EFFORTS TO INFLUENCE DECISION-MAKERS – In concert with the Southern Environmental Law Center (SELC), the Allegheny Blue Ridge Alliance (ABRA) and our allied citizen groups, we continued our efforts to inform and educate local, state, and federal office-holders about the Atlantic Coast Pipeline and its many deficiencies and dangers. The impact of any specific letter, petition, call or conversation may be hard to discern, but policy makers are beginning to understand our opposition to the ACP and other unnecessary, dangerous, costly and unfair fossil fuel infrastructure projects. For example, we joined other organizations urging Virginia Attorney General Herring to oppose the EPA’s plan to reduce state and local governments’ authority under the Clean Water Act; soon after, Mr. Herring joined 22 other state attorneys general in a formal objection.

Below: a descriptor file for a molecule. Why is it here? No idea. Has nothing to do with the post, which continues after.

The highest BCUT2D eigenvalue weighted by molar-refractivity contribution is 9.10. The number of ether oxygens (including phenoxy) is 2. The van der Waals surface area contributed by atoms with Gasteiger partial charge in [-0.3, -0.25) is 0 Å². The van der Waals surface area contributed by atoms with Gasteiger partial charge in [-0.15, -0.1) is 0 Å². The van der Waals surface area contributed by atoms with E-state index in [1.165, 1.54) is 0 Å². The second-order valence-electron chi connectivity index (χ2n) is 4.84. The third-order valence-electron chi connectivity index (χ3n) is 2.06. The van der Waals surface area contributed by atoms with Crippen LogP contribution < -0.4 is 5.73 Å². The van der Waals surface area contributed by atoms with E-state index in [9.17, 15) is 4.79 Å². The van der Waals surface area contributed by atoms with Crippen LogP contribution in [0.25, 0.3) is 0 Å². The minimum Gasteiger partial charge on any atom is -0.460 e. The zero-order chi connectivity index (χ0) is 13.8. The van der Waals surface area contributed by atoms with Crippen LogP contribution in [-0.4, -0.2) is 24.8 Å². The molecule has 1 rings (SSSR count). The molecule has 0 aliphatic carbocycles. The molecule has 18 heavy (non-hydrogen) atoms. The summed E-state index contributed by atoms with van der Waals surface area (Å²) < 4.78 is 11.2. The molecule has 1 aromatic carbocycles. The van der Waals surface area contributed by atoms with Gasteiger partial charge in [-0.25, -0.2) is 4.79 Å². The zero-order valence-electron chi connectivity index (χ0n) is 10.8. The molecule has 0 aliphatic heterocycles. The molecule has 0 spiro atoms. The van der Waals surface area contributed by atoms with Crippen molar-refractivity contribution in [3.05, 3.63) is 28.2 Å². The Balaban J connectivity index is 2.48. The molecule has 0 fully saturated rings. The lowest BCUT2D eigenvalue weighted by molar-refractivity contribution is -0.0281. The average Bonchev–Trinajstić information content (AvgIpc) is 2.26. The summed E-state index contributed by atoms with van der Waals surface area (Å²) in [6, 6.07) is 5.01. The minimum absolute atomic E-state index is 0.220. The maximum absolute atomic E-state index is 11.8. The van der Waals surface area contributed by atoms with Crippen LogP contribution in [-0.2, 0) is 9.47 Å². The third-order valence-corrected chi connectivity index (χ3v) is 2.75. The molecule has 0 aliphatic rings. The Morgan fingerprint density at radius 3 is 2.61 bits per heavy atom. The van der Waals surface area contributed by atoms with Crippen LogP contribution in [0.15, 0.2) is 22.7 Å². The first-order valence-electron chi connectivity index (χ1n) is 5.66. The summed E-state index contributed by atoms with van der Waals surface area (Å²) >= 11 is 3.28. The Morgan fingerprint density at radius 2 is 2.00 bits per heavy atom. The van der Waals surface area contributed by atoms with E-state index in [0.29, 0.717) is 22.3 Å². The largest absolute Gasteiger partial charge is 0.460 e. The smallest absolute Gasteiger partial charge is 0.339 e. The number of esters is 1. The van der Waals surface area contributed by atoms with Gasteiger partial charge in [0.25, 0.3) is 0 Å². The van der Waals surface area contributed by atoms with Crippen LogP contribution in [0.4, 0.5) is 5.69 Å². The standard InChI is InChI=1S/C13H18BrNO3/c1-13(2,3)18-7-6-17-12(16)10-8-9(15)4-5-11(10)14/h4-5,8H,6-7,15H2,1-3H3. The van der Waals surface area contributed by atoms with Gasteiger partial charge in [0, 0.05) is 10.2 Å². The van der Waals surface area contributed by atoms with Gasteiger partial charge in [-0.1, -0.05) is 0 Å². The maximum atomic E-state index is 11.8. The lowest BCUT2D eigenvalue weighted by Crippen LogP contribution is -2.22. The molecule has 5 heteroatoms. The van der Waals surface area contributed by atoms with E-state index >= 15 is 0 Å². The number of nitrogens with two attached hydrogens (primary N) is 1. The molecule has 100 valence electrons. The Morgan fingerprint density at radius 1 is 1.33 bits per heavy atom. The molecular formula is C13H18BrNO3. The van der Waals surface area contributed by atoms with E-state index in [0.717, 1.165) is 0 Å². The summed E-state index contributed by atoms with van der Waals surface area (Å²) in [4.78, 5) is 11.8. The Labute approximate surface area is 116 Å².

STREAM MONITORING – For the past three years, Friends of Nelson has participated in the Trout Unlimited/West Virginia Rivers citizen science stream monitoring program. On a monthly basis, 16-18 trained volunteers gather baseline water quality data on 9 small streams that would be crossed by the ACP. If and when ACP construction begins in Nelson County, we will begin collecting water quality data on a weekly basis. The end result of this volunteer effort will be solid water quality data that will be instrumental in pursuing corrective actions. In addition to the citizen science program, we helped ABRA’s Compliance Surveillance Initiative (CSI) program train volunteers how to observe and report possible violations on other county streams.